It’s been a long time since I’ve written.
I have a story on my heart, which I’m not sure what to make of. It isn’t new, but is a conversation that took place almost a year ago. I don’t have anything to add to it, but I want to share it, because it provides a real look into the life of a prostitute, whose life is usually covered by the mask of fake happiness.
I spent 1 1/2 years working on the streets with prostituted people, mostly transvestites. These young men, most of whom have had sex changes, dress in tight and revealing clothes, and spend their nights attracting clients (mostly North American men) in downtown San Jose.
One night last March, my team and I got in a van and went downtown like we did every week to go and give coffee and cookies to the men & women on the streets. The first stop we made was in the red-light district where 3 transvestites were standing on a street corner. My friend and I hopped out of the car to go talk to them. We asked them how they were, and one of the three, whose fake name was Tara, told us he was feeling very sad and discouraged.
We told him there was hope in God; that it was good he was feeling that way, because it meant that he wasn’t satisfied with a life of being on the streets.
I asked him what he thinks God is like; how he would describe God. He said strict and serious. I asked him if he sees us as strict and serious and judgmental when we come to the streets to give coffee every week, and he said of course not. I told him that the only reason we come is because God put it in our hearts to come—it wasn’t our idea, but God’s. I said that I would have no desire to go to the streets and talk to people there if it weren’t for God putting it on my heart. I told him he didn’t belong on the streets and that one day he would live a different life.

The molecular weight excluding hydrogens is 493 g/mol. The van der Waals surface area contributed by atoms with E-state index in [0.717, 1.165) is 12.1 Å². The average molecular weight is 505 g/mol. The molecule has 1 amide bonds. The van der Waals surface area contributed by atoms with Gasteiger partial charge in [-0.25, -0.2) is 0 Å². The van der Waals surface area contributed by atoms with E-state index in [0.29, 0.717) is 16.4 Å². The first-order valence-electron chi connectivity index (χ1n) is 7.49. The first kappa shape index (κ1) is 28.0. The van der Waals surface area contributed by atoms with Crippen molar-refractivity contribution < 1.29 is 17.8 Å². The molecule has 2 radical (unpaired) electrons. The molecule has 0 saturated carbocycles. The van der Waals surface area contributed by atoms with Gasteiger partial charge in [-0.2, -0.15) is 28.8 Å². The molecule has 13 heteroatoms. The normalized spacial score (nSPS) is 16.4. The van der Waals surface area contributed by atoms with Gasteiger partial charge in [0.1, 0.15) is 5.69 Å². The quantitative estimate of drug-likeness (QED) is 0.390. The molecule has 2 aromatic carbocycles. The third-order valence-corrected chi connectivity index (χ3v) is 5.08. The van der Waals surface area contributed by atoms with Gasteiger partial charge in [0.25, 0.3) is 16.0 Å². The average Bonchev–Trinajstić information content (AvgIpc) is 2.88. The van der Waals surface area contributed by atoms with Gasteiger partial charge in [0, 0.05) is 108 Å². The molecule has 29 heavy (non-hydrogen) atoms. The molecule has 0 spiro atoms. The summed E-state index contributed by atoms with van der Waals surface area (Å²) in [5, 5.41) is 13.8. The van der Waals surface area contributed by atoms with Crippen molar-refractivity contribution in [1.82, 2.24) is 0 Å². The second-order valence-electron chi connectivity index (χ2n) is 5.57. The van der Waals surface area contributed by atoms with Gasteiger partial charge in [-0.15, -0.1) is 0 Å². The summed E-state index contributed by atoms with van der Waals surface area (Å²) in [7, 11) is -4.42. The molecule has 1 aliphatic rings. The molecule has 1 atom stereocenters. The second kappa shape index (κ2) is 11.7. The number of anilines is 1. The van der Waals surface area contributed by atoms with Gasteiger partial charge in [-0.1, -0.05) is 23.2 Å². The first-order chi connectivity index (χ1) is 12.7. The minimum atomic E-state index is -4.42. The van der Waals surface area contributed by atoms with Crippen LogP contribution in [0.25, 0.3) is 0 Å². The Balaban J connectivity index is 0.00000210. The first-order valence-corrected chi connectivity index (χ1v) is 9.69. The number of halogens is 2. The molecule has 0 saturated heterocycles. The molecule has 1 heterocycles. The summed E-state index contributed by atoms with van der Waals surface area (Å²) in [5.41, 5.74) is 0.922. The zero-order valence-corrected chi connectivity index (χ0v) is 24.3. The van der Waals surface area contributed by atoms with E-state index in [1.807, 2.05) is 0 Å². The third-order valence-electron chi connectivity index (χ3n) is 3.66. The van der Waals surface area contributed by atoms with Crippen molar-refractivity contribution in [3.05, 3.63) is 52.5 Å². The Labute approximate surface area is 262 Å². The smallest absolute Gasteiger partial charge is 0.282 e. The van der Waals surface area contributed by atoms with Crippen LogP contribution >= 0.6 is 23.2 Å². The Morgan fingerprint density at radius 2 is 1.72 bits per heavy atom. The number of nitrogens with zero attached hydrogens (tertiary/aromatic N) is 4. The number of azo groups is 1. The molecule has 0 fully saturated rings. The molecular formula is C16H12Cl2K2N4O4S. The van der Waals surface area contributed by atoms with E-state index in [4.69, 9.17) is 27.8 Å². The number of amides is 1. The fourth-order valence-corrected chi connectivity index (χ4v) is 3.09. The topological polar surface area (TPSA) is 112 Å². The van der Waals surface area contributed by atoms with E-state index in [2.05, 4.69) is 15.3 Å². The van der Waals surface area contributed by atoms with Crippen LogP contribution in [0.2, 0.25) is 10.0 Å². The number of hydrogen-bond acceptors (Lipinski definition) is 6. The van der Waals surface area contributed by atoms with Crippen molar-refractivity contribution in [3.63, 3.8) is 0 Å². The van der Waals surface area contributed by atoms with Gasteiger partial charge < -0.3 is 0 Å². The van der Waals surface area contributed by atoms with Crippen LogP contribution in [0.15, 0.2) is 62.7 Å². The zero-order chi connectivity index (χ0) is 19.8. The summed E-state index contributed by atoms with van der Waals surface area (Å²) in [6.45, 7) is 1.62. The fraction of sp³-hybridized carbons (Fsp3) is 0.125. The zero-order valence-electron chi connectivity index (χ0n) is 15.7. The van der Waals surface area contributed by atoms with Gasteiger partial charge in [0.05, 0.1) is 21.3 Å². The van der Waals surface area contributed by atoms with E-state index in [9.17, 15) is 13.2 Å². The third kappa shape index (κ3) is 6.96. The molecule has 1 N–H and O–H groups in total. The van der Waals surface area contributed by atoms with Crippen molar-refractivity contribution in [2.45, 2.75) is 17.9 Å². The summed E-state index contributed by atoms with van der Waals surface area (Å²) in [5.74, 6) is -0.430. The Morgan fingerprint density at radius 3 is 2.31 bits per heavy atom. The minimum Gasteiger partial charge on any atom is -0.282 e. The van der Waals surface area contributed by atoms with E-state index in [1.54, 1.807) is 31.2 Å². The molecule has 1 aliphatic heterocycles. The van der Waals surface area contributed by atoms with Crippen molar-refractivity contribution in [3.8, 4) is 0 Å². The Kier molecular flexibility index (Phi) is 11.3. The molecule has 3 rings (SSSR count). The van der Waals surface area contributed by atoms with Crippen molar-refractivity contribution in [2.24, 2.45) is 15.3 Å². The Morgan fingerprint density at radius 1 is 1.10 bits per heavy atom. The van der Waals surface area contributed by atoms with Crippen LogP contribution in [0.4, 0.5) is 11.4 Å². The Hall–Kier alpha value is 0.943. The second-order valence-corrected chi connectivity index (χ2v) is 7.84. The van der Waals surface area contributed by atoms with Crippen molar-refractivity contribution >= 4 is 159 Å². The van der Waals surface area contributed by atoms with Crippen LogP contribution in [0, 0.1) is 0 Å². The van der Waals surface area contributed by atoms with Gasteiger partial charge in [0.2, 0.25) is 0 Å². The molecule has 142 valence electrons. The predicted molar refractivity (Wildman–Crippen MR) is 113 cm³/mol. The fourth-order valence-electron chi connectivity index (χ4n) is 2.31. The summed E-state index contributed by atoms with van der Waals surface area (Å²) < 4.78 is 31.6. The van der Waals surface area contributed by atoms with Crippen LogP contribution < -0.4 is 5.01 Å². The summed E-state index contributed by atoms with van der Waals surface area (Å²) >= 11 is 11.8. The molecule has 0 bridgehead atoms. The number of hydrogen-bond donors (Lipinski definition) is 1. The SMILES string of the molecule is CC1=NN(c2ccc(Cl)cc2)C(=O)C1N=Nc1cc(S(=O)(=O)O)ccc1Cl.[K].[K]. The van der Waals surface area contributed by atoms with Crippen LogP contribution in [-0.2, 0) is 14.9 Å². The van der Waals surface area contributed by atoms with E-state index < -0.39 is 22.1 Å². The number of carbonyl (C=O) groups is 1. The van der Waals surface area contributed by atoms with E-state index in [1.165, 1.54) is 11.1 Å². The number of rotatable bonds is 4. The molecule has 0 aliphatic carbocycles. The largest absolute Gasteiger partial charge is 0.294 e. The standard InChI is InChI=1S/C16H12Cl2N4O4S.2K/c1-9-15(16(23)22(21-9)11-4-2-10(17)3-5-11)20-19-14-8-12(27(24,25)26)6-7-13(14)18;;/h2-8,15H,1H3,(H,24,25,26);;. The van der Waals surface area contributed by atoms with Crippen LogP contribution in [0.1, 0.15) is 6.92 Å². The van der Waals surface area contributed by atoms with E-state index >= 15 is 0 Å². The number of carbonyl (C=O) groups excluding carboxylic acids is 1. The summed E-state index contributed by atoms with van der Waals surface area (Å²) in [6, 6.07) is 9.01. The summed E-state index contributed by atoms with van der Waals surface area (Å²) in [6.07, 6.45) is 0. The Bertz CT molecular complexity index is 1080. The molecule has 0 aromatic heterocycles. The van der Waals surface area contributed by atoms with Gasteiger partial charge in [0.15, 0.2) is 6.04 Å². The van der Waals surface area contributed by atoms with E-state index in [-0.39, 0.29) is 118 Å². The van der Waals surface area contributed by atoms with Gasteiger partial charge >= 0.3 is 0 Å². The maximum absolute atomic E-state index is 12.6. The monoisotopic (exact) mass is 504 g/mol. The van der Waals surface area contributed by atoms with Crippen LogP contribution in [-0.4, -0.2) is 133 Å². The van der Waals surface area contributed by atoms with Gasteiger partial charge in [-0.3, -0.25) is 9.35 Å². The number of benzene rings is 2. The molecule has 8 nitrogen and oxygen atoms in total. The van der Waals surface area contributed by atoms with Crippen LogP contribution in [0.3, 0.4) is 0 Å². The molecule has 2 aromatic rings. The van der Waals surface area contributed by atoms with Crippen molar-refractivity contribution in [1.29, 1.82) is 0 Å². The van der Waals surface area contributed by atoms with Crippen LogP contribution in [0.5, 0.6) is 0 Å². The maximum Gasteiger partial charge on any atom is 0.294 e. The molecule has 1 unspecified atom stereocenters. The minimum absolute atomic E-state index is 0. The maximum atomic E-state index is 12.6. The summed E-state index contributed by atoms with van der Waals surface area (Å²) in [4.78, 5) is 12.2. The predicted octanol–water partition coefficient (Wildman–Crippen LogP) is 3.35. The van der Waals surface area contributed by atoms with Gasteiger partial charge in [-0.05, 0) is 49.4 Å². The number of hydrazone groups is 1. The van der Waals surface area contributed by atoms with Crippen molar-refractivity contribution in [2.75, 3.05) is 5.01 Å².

At that point in the conversation he grabbed my hands and it was like another person came out of him, almost wild he was so passionate, and he said: “I want to leave this place, but material things consume me. I love material things. I love them. I love having beautiful things, I love money, I love material things. I need them. I need to have a new handsome man every night. And I get all those things and I’m not happy. There is an emptiness inside my heart. Nobody on the streets is happy. We are all sad. We are all depressed. Not one of the people you see here is happy, and if they tell you they are happy they are lying to you”.
My friend who was with me asked Tara what his dream was in life. She had already asked him that same question maybe a month earlier, and he had said his two dreams were to leave the streets and work in a nursing home, and also to find unconditional love (crazy, right?!). She felt that God wanted her to ask him the same question again, and this time he said his dream was to leave the streets, and to live forever. He said he wanted to never die but to live forever and to live in goodness (his exact words!!).
He said he wants to get off the streets but that he doesn’t have the strength to do it and he doesn’t know how. I told him it was possible with God’s help, and he grabbed my hand, almost at the point of tears, desperate, and asked me if it was true, if I was really from God, if I could promise that I was saying that on God’s behalf and not my own.
I told him it was true he couldn’t do it in his own strength, but that I promised that it was true that God wanted him to leave the streets and could give him the strength to be able to do it. I asked him what his real name was, the name his mother had given him. He told me.
We held hands on that street corner late that Friday night, and prayed together for the strength to be able to leave the only life he knew.
I don’t know where Tara is tonight, and I haven’t seen him in many months. I guess the only conclusion I have is that this world is hungry for something more. The things we think will satisfy our empty hearts don’t really fill them – we actually are looking for unconditional love, to “live forever and live in goodness”.